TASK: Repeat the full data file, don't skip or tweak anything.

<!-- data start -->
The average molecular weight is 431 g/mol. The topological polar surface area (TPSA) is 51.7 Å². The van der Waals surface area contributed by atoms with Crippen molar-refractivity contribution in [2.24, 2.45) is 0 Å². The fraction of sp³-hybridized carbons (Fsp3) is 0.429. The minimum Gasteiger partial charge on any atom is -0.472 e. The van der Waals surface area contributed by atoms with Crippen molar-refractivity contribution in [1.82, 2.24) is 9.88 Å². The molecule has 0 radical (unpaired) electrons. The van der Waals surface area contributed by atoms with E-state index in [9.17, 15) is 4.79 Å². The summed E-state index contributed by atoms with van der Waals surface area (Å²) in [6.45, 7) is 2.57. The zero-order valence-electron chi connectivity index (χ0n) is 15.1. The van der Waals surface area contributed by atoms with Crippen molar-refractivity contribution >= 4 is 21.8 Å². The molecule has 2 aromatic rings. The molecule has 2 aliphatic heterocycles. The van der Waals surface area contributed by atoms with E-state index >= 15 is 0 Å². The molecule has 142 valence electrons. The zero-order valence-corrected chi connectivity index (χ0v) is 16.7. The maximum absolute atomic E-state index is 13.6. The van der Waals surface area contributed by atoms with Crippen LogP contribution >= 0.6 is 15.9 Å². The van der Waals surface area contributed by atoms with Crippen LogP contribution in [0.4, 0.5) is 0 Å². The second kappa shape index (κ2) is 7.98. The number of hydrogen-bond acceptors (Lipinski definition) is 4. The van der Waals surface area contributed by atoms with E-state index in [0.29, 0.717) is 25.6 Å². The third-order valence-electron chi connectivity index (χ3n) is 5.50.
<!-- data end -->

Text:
The average molecular weight is 431 g/mol. The topological polar surface area (TPSA) is 51.7 Å². The van der Waals surface area contributed by atoms with Crippen molar-refractivity contribution in [2.24, 2.45) is 0 Å². The fraction of sp³-hybridized carbons (Fsp3) is 0.429. The minimum Gasteiger partial charge on any atom is -0.472 e. The van der Waals surface area contributed by atoms with Crippen molar-refractivity contribution in [1.82, 2.24) is 9.88 Å². The molecule has 0 radical (unpaired) electrons. The van der Waals surface area contributed by atoms with E-state index in [9.17, 15) is 4.79 Å². The summed E-state index contributed by atoms with van der Waals surface area (Å²) in [6.45, 7) is 2.57. The zero-order valence-electron chi connectivity index (χ0n) is 15.1. The van der Waals surface area contributed by atoms with Crippen molar-refractivity contribution >= 4 is 21.8 Å². The molecule has 2 aromatic rings. The molecule has 2 aliphatic heterocycles. The van der Waals surface area contributed by atoms with E-state index >= 15 is 0 Å². The molecule has 142 valence electrons. The zero-order valence-corrected chi connectivity index (χ0v) is 16.7. The maximum absolute atomic E-state index is 13.6. The van der Waals surface area contributed by atoms with Crippen LogP contribution >= 0.6 is 15.9 Å². The van der Waals surface area contributed by atoms with Crippen LogP contribution in [0.4, 0.5) is 0 Å². The second kappa shape index (κ2) is 7.98. The number of hydrogen-bond acceptors (Lipinski definition) is 4. The van der Waals surface area contributed by atoms with E-state index in [0.29, 0.717) is 25.6 Å². The third-order valence-electron chi connectivity index (χ3n) is 5.50.